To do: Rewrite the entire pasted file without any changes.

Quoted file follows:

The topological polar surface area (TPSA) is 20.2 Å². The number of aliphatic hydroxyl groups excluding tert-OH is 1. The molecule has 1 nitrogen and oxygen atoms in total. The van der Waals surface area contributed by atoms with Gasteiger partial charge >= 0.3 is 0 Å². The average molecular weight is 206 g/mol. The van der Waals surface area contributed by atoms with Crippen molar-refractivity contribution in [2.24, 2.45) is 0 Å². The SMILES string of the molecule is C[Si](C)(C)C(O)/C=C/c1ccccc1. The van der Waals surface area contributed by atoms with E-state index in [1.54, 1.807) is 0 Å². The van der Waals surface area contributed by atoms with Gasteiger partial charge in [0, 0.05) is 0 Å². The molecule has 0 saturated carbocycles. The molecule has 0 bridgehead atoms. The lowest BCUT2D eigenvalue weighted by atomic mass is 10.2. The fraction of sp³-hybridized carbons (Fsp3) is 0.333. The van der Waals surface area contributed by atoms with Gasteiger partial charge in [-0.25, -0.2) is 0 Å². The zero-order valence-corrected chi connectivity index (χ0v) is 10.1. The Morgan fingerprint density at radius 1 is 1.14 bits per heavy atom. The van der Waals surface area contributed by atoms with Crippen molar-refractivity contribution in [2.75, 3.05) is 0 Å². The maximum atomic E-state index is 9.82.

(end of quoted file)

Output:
The topological polar surface area (TPSA) is 20.2 Å². The number of aliphatic hydroxyl groups excluding tert-OH is 1. The molecule has 1 nitrogen and oxygen atoms in total. The van der Waals surface area contributed by atoms with Gasteiger partial charge >= 0.3 is 0 Å². The average molecular weight is 206 g/mol. The van der Waals surface area contributed by atoms with Crippen molar-refractivity contribution in [2.24, 2.45) is 0 Å². The SMILES string of the molecule is C[Si](C)(C)C(O)/C=C/c1ccccc1. The van der Waals surface area contributed by atoms with E-state index in [1.54, 1.807) is 0 Å². The van der Waals surface area contributed by atoms with Gasteiger partial charge in [0, 0.05) is 0 Å². The molecule has 0 saturated carbocycles. The molecule has 0 bridgehead atoms. The lowest BCUT2D eigenvalue weighted by atomic mass is 10.2. The fraction of sp³-hybridized carbons (Fsp3) is 0.333. The van der Waals surface area contributed by atoms with Gasteiger partial charge in [-0.25, -0.2) is 0 Å². The zero-order valence-corrected chi connectivity index (χ0v) is 10.1. The Morgan fingerprint density at radius 1 is 1.14 bits per heavy atom. The van der Waals surface area contributed by atoms with Crippen molar-refractivity contribution in [2.75, 3.05) is 0 Å². The maximum atomic E-state index is 9.82.